One of the more interesting retail histories in the book industry is that of Barnes and Noble (the history of the stores and the brand can be found HERE), with a number of locations having significant importance both as thriving retail spaces and as icons within the company. Sadly, the flagship 5th Avenue store, bought when Leonard Riggio, founder of the Student Book Exchange in 1965 and reviver of the then-flailing B&N brand, permanently closed its doors late yesterday.
While the news may have come as a surprise to customers or passersby, B&N announced in 2013 that it would be closing a number of stores over the course of this year. Despite its famous status within the company, the 5th Avenue location had transformed in recent years into one of B&N’s college bookstores, focusing primarily on textbooks and trade books. The location made it ripe for closure too, as it is only a few blocks from the very well-known and highly trafficked Union Square Barnes and Noble location.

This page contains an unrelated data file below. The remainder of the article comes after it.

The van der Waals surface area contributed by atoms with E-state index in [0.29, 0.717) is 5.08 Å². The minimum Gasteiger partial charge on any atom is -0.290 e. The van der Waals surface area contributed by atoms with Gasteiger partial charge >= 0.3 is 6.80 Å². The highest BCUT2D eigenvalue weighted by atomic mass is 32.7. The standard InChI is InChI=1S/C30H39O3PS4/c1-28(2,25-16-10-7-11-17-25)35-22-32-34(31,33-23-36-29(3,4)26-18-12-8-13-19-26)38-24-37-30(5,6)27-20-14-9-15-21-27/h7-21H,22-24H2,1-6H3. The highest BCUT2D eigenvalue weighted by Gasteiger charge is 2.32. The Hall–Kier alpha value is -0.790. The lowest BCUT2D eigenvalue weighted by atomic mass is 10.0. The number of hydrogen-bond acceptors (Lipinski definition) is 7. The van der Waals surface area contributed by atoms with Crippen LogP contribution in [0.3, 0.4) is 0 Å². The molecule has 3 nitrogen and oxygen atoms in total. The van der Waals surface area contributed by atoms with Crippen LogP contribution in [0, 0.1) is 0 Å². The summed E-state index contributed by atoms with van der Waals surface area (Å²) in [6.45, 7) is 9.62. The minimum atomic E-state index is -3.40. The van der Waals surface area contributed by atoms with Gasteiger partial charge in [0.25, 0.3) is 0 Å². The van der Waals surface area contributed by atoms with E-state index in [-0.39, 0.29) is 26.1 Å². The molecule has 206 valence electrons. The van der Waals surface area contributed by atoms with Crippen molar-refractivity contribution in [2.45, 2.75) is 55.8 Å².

Barnes and Noble still operates a strong college textbook selling presence, but as B&N pointed out in relation to this particular store closing, most college students buy their textbooks on campus; B&N actually operates a number of campus bookstores for that reason. Those who opt to shop online for course materials often end up at B&N’s online textbook store.
While this may be a wistful loss and certainly the fifty-six employees of the location will hopefully fare well, it is a move that makes sense for the company, given the location and the demographic of its customer base.